LeBron James Jr. gets interview-room experience that may come in handy in a few years. (Monica M. Davey/European Pressphoto Agency)

Poor LeBron James. No sooner did he remind everyone of his basketball greatness by bringing an NBA championship to his home town than a report surfaced about the next rising hoops prodigy, a kid who just happens to live under James’s own roof.

Oh, the humanity.

This prodigy is LeBron James Jr., whose budding basketball skills have been shared on social media the past few years by his proud papa. James’s children are seen from time to time, and it was astonishing how much the kid called Bronny has grown of late. Maybe ordinary people are sleeping on this kid, but major colleges are not. According to an ESPN profile of  James, LeBron Jr. already has gotten offers of scholarships from Duke and Kentucky.

Yes, he’s 11. Yes, he is already that good. Dave McMenamin and Brian Windhorst write of Bronny:

“He raised both arms, just as he did when he pinned [Andre] Iguodala’s would-be layup against the glass with his right arm, and his son, 11-year-old LeBron Jr., did the same [making it no wonder why he already has standing scholarship offers from both Duke and Kentucky, according to a source].”

LeBron has talked about Bronny’s offers before, and YouTube videos of Bronny have been watched millions of times. But LeBron Sr. has been critical of really, really early monitoring by college coaches, which is not prohibited by the NCAA.

“Yeah, he’s already got some offers from colleges,” James confirmed without naming names (via CBS Detroit) in 2015. “It’s pretty crazy. It should be a violation. You shouldn’t be recruiting 10-year-old kids.”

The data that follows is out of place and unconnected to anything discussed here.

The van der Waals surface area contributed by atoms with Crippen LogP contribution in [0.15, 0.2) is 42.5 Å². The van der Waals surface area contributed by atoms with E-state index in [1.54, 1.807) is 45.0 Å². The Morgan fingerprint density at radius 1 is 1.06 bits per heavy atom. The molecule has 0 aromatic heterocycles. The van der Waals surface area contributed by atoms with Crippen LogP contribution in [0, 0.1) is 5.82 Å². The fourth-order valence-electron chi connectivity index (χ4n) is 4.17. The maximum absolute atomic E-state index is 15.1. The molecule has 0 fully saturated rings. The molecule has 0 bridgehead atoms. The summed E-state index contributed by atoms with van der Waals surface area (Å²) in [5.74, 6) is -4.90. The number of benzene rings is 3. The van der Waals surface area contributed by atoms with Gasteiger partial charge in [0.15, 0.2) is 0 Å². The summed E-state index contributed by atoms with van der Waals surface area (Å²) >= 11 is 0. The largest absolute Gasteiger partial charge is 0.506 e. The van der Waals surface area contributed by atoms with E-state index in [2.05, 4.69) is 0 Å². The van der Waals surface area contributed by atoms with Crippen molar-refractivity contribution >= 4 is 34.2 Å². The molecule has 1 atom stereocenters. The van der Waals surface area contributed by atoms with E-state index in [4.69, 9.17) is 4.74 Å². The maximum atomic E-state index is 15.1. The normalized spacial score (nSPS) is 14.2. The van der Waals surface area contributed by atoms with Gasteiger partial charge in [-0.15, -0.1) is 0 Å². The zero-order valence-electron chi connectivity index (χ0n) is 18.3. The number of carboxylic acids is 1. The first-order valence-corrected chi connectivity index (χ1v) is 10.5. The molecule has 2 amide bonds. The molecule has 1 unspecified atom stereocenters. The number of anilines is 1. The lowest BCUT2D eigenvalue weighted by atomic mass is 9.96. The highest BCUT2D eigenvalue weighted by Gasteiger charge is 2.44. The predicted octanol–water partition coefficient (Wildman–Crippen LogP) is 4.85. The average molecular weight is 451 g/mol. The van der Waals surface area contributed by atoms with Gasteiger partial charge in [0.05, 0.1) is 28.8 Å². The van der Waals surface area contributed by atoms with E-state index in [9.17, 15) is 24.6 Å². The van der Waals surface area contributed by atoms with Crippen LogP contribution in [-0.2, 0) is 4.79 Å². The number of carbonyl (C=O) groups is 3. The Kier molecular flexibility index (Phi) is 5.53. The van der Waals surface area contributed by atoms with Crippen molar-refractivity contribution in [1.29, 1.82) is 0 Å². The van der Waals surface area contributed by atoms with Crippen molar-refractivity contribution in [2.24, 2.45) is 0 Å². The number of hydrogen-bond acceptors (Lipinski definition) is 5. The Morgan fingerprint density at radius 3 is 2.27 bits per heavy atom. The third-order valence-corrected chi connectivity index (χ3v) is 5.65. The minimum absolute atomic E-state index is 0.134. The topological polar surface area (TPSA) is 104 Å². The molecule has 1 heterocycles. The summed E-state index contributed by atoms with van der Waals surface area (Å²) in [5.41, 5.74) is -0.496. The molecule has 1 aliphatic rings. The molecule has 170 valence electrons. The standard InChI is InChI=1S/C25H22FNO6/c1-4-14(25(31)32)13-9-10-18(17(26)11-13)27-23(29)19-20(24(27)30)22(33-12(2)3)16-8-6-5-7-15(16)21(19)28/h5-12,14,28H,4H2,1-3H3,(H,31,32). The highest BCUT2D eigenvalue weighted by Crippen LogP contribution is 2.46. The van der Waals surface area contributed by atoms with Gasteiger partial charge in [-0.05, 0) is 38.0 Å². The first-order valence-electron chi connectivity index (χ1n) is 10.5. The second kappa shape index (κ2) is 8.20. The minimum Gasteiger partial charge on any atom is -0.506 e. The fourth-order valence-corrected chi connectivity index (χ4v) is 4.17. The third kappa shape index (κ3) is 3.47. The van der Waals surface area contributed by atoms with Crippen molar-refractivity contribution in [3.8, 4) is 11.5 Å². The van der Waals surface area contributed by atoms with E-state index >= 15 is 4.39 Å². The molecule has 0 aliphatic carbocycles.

On Sunday night, LeBron Jr. got experience that is likely to come in handy one day, watching along with his brother and baby sister as Dad fielded questions from members of the media.

In four months, LeBron Jr. will turn 12. He’ll be only six years younger than his father was when he made his NBA debut.

“It’s crazy, he plays just like I did,” LeBron said, offering a scouting report in 2015. “He has great awareness and he’d rather pass first and set guys up. Most kids nowadays just want to score.”

As proud as he is of his son, James has said he is in no rush to see him grow up.

“My son is going to be a kid as long as he can be,” James said in 2015 (via ESPN). “That’s all he needs to worry about. He loves to play the game of basketball, he loves to play video games, he loves to do his homework. That’s all that matters. Everything else doesn’t matter. He loves his brother, his sister, his dad, his mom, his grandmom. Let him be a kid.”